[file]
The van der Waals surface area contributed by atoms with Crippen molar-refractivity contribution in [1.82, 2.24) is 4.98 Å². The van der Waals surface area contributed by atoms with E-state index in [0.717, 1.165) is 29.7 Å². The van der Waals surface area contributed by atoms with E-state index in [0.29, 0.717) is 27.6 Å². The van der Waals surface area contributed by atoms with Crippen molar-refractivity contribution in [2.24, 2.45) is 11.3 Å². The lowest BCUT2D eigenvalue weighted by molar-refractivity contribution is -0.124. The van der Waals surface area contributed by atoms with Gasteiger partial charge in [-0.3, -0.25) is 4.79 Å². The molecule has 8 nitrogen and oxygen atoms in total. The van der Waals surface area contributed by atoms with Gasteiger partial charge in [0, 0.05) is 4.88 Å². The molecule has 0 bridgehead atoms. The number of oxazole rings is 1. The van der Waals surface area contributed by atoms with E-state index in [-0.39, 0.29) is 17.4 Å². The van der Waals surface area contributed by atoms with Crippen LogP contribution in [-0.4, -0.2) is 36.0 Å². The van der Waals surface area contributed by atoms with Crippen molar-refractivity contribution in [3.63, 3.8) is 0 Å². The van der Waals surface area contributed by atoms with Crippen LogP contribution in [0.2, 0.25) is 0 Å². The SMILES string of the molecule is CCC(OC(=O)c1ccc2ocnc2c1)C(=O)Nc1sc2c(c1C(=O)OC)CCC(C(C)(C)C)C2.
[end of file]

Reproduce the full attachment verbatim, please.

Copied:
The van der Waals surface area contributed by atoms with Crippen molar-refractivity contribution in [1.82, 2.24) is 4.98 Å². The van der Waals surface area contributed by atoms with E-state index in [0.717, 1.165) is 29.7 Å². The van der Waals surface area contributed by atoms with E-state index in [0.29, 0.717) is 27.6 Å². The van der Waals surface area contributed by atoms with Crippen molar-refractivity contribution in [2.24, 2.45) is 11.3 Å². The lowest BCUT2D eigenvalue weighted by molar-refractivity contribution is -0.124. The van der Waals surface area contributed by atoms with Gasteiger partial charge in [-0.3, -0.25) is 4.79 Å². The molecule has 8 nitrogen and oxygen atoms in total. The van der Waals surface area contributed by atoms with Gasteiger partial charge in [0, 0.05) is 4.88 Å². The molecule has 0 bridgehead atoms. The number of oxazole rings is 1. The van der Waals surface area contributed by atoms with E-state index in [-0.39, 0.29) is 17.4 Å². The van der Waals surface area contributed by atoms with Crippen LogP contribution in [-0.4, -0.2) is 36.0 Å². The van der Waals surface area contributed by atoms with Crippen molar-refractivity contribution in [3.63, 3.8) is 0 Å². The van der Waals surface area contributed by atoms with Crippen LogP contribution in [0.2, 0.25) is 0 Å². The SMILES string of the molecule is CCC(OC(=O)c1ccc2ocnc2c1)C(=O)Nc1sc2c(c1C(=O)OC)CCC(C(C)(C)C)C2.